The end of World War I ushered in a new international system based on nation-states, institutions, and norms meant to prevent future conflict. Some of the architects of this order envisioned a world made safe and prosperous by the collective action of all states, with national self-determination as a basis for state legitimacy. The peace outlined in the Treaty of Versailles set precedents for a new international order that resonate to the present day—but may now be changing.

Leaders of the so-called "Big Four" nations at the Paris peace conference leading to the Versailles Treaty. (Nathan Hughes Hamilton/Flickr)
Leaders of the so-called "Big Four" nations at the Paris peace conference leading to the Versailles Treaty. (Nathan Hughes Hamilton/Flickr)

On the centennial anniversary of the Treaty of Versailles, USIP will examine what the international community has learned from 100 years of peacebuilding in pursuit of a stable international order. Experts from government and academia will reflect on how the pillars of the international system that emerged from Versailles evolved throughout the 20th century; with special emphasis on the United States’ leadership in building an international, rules-based order centered around multilateral institutions and alliances seeking to provide security, wealth creation, and social advancement. The conversation will then explore ways in which the international system and long-held norms are changing, and how the international system stands to evolve in the years and decades ahead. Take part in the discussion on Twitter with #Versailles100.

This event is co-sponsored by the United States Institute of Peace, The Woodrow Wilson Center History and Public Policy Program, The National World War I Museum and Memorial, National History Day, and The Doughboy Foundation.

Agenda

8:30am - 9:00am: Registration and Coffee 

9:00am - 9:15am: Welcome Remarks

  • Michael Yaffe
    Vice President, Middle East and Africa Center, United States Institute of Peace 

9:15am - 10:30am: Panel 1: The Treaty of Versailles Reassessed: Shaping the International Order in the Immediate Aftermath of WWI

  • Mustafa Aksalal
    Associate Professor of History and Nesuhi Ertegun Chair of Modern Turkish Studies, Georgetown University 
  • Robert Kagan
    Stephen & Barbara Friedman Senior Fellow, Brookings Institution 
  • Eric Lohr
    Professor and Susan E. Carmel Chair of Russian History and Culture History, American University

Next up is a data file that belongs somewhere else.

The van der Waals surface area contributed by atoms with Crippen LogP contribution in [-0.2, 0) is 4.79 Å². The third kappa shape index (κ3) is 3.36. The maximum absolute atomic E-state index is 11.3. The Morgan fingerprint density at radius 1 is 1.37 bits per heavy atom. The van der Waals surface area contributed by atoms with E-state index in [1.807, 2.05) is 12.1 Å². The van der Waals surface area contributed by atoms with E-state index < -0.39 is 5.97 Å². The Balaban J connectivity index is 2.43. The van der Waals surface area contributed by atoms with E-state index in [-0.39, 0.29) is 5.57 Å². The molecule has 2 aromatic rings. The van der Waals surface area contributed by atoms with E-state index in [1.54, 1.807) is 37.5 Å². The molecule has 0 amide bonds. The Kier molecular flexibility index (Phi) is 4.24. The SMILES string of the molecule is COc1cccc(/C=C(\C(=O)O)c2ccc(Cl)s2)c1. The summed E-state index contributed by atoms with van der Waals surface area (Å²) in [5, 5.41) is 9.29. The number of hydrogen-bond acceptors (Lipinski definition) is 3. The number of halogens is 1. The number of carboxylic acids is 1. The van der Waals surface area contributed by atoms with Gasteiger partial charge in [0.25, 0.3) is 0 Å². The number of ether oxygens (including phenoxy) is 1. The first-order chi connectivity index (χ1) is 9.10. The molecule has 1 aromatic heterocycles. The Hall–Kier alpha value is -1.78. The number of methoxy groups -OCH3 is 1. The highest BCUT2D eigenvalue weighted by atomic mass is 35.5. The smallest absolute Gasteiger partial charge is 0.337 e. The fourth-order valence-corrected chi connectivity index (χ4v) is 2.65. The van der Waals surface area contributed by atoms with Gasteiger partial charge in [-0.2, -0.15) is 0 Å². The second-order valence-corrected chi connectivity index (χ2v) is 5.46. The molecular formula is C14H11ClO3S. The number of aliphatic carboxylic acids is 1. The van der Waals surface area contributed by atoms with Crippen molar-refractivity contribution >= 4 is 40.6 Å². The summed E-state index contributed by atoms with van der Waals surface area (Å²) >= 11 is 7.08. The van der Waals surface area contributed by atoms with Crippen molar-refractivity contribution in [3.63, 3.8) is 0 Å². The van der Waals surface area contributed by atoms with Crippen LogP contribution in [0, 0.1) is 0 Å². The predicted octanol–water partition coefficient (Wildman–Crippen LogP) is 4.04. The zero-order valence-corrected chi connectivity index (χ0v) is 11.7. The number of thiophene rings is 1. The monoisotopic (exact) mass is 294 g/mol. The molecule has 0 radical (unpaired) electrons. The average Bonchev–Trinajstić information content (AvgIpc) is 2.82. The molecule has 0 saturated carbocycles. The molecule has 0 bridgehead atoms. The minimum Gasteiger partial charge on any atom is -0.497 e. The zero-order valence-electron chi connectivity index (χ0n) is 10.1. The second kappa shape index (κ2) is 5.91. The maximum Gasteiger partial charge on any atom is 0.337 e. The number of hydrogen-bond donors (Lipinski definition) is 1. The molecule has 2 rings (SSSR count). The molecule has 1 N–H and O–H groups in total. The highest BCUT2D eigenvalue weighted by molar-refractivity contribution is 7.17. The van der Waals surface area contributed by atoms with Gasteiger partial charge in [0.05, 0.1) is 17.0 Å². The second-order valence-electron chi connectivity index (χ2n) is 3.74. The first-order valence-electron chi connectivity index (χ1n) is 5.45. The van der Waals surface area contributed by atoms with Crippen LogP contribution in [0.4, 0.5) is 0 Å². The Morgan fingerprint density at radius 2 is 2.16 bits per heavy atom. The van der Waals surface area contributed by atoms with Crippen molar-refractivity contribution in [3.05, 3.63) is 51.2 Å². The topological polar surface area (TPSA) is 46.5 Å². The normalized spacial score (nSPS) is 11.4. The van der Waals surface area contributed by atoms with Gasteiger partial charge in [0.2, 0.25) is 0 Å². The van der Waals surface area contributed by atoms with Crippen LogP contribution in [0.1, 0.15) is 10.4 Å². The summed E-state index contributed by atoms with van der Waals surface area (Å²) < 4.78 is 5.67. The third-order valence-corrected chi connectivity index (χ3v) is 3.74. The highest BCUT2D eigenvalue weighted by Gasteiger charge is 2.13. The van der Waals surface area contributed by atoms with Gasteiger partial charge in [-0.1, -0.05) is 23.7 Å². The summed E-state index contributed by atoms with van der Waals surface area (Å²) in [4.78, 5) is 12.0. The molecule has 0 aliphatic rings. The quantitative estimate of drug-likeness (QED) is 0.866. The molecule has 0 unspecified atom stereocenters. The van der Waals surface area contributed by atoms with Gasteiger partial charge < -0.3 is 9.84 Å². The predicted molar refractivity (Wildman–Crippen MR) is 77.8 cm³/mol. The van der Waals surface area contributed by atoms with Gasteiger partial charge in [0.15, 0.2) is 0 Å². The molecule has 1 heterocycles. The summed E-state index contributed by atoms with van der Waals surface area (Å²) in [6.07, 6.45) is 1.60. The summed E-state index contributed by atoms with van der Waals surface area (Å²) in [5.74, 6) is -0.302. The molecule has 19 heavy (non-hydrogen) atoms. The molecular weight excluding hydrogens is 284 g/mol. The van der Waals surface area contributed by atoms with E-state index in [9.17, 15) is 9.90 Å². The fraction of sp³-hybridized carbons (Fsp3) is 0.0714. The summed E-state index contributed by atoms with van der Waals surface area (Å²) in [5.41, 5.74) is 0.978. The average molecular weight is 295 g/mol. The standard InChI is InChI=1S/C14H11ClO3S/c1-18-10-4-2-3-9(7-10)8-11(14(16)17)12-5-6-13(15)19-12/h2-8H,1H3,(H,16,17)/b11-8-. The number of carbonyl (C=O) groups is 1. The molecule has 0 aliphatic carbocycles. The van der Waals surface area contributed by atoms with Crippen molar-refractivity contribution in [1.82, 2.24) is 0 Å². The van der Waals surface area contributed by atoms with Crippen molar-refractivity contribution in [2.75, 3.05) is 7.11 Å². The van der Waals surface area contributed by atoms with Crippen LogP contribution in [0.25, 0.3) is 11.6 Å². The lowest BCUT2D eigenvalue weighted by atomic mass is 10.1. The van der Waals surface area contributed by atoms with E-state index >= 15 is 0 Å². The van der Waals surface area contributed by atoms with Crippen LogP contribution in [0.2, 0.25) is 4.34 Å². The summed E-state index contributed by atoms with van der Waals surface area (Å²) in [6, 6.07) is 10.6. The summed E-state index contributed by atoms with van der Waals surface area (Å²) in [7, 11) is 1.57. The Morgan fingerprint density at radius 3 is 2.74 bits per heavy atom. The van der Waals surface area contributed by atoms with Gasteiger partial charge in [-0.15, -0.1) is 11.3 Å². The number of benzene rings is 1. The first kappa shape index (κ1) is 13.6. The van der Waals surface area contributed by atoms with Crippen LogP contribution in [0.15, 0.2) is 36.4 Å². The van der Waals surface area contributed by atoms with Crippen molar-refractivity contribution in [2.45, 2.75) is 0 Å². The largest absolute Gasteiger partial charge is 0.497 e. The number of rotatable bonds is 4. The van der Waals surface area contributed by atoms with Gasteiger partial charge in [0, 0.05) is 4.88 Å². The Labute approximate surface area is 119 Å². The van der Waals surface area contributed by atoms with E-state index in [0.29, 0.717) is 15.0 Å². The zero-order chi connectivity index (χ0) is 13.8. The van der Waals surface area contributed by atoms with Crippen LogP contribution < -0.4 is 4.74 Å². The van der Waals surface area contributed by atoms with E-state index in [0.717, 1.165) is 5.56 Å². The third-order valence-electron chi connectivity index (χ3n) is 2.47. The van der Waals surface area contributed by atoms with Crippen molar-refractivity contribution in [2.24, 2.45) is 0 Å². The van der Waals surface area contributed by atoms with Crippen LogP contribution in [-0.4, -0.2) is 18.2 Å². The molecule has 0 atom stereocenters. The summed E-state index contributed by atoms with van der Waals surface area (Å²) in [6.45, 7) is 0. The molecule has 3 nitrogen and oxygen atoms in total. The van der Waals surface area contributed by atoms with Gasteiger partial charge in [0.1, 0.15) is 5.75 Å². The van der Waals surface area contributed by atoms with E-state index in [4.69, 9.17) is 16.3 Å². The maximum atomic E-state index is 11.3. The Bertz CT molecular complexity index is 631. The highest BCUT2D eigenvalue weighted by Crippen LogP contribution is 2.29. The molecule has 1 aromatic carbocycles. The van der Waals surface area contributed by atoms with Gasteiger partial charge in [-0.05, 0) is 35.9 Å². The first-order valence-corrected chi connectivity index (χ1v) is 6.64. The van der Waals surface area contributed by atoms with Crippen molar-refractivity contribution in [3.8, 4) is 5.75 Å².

• Matt Naylor, moderator
    President & CEO, The National World War I Museum and Memorial 

10:30am - 10:45am: Coffee Break

10:45am - 12:00am: Panel 2: The Post-WWII International Order: The Peacebuilding Inheritance from World War One and the Treaty of Versailles

  • Ellen Laipson
    Professor, International Security Program Manager; Director for the Center of Security Policy Studies, George Mason University 
  • Robert Litwak
    Senior Vice President and Director of International Security Studies, Woodrow Wilson Center for International Scholars 
  • Aviel Roshwald
    Professor, Georgetown University 
  • Wess Mitchell, moderator
    Senior Advisor, United States Institute of Peace 

12:00pm - 1:15pm: Lunch

12:30pm: Lunch Keynote Address: “Versailles Legacies: Council on Foreign Relations and the International System”

  • Richard Haass
    President, Council on Foreign Relations
  • Michael Yaffe, moderator
    Vice President, Middle East and Africa Center, United States Institute of Peace 

1:15pm - 1:30pm: Coffee Break

1:30pm - 2:30pm: Panel 3: The Future of Peacebuilding and International Order in the 21st Century

  • Michael E. Brown
    Professor of International Affairs and Political Science, George Washington University 
  • Maria Langan-Riekhof
    National Intelligence Council 
  • Robin Wright
    Distinguished Scholar, United States Institute of Peace

2:30pm - 2:50pm: Closing Remarks

  • Matthew Naylor
    President & CEO, The National World War I Museum and Memorial
  • Michael Yaffe
    Vice President, Middle East and Africa Center, United States Institute of Peace, United States Institute of Peace
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